Please use this identifier to cite or link to this item: http://hdl.handle.net/2122/11002
Authors: Cheloni, Daniele* 
Giuliani, Roberta* 
D'Agostino, Nicola* 
Mattone, Maurizio* 
Bonano, Manuela* 
Fornaro, Gianfranco* 
Lanari, Riccardo* 
Reale, Diego* 
Atzori, Simone* 
Title: New insights into fault activation and stress transfer between en echelon thrusts: The 2012 Emilia, Northern Italy, earthquake sequence
Journal: Journal of Geophysical Research: Solid Earth 
Series/Report no.: 6/121(2016)
Publisher: Wiley
Issue Date: Jun-2016
DOI: 10.1002/2016JB012823
URL: http://onlinelibrary.wiley.com/doi/10.1002/2016JB012823/full
Keywords: continental tectonics
source geometry
geodetic modeling
coulomb stress
Subject Classification04. Solid Earth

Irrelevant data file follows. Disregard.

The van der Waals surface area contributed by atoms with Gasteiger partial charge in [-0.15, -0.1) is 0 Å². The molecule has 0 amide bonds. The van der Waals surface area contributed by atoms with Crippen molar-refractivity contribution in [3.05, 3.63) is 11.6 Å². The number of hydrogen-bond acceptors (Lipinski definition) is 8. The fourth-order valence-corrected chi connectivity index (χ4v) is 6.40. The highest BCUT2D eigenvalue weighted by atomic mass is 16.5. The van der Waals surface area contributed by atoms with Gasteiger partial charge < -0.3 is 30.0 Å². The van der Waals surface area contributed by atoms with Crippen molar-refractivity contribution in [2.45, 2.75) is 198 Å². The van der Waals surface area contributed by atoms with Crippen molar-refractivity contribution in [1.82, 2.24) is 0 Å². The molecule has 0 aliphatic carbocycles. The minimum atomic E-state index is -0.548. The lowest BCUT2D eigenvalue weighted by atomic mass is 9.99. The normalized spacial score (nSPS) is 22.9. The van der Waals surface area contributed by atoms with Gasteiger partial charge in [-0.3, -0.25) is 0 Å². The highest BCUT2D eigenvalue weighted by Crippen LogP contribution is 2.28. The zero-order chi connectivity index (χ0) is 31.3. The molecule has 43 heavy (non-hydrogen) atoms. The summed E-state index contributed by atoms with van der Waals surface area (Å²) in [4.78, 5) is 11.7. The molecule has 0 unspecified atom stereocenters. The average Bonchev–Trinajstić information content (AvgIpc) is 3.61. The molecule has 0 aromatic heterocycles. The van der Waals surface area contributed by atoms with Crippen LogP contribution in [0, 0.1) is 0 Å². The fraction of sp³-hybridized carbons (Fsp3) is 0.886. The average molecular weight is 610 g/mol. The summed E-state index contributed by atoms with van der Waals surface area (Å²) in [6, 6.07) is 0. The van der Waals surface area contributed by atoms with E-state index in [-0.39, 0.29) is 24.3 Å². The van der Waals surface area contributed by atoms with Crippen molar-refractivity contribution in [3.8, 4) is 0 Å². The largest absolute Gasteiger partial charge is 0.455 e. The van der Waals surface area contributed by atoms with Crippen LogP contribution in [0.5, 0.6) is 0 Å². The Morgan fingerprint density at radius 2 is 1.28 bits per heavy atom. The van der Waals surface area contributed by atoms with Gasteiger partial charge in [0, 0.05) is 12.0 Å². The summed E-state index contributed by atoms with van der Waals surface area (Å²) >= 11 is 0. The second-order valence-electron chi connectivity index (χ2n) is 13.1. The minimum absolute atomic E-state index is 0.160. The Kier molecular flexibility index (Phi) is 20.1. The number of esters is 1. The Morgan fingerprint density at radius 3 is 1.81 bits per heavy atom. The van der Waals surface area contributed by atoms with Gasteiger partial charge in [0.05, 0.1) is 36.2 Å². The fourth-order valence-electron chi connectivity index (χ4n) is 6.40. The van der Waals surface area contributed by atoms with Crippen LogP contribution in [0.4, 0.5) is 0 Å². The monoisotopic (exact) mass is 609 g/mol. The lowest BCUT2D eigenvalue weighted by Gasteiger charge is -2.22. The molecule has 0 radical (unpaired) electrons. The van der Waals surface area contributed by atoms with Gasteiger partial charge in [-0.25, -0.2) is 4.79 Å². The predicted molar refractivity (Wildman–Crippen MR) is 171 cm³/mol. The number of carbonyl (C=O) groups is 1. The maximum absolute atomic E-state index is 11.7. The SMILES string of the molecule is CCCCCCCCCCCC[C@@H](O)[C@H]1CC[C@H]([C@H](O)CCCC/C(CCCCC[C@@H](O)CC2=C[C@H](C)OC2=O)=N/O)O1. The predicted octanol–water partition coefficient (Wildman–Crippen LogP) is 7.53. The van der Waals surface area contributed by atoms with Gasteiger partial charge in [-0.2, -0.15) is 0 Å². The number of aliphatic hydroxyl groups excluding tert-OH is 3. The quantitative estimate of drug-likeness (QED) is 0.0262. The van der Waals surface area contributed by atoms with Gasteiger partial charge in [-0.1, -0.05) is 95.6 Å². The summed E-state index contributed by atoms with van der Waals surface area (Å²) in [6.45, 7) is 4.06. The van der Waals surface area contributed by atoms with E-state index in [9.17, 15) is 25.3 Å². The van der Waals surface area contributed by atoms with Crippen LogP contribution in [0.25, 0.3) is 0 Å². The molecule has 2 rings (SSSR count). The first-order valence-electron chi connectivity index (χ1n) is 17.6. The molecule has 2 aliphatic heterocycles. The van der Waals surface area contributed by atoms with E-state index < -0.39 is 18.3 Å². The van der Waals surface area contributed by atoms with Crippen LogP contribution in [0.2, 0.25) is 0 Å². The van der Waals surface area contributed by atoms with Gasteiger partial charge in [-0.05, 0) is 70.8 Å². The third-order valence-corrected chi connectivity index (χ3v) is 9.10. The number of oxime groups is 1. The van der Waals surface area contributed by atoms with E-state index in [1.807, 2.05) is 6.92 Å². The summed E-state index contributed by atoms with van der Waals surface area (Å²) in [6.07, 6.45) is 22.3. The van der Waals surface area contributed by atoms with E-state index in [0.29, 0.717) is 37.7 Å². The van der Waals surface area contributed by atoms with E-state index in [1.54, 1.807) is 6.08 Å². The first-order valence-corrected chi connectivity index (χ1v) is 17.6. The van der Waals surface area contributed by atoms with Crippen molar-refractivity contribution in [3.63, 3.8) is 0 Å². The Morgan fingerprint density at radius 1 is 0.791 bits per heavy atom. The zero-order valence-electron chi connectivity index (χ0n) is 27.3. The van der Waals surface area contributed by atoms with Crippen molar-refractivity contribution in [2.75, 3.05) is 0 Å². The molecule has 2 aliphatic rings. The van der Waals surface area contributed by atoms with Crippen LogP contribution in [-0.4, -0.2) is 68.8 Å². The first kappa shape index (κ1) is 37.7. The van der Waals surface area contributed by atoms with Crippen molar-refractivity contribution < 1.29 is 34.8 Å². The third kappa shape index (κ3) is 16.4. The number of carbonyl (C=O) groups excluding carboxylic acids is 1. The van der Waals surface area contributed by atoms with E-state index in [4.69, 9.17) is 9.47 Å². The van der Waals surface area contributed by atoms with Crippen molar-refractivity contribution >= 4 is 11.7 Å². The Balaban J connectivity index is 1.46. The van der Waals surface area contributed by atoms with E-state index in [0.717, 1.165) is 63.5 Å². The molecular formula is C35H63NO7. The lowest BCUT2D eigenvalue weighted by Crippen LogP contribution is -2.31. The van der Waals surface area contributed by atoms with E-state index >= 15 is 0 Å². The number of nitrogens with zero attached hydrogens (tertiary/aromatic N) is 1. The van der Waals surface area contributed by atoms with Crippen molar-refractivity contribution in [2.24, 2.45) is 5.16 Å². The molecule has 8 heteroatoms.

Abstract: Here we present the results of the inversion of a new geodetic data set covering the 2012 Emilia seismic sequence and the following 1 year of postseismic deformation. Modeling of the geodetic data together with the use of a catalog of 3-D relocated aftershocks allows us to constrain the rupture geometries and the coseismic and postseismic slip distributions for the two main events (Mw 6.1 and 6.0) of the sequence and to explore how these thrust events have interacted with each other. Dislocation modeling reveals that the first event ruptured a slip patch located in the center of the Middle Ferrara thrust with up to 1 m of reverse slip. The modeling of the second event, located about 15 km to the southwest, indicates a main patch with up to 60 cm of slip initiated in the deeper and flatter portion of the Mirandola thrust and progressively propagated postseismically toward the top section of the rupture plane, where most of the aftershocks and afterslip occurred. Our results also indicate that between the two main events, a third thrust segment was activated releasing a pulse of aseismic slip equivalent to a Mw 5.8 event. Coulomb stress changes suggest that the aseismic event was likely triggered by the preceding main shock and that the aseismic slip event probably brought the second fault closer to failure. Our findings show significant correlations between static stress changes and seismicity and suggest that stress interaction between earthquakes plays a significant role among continental en echelon thrusts.
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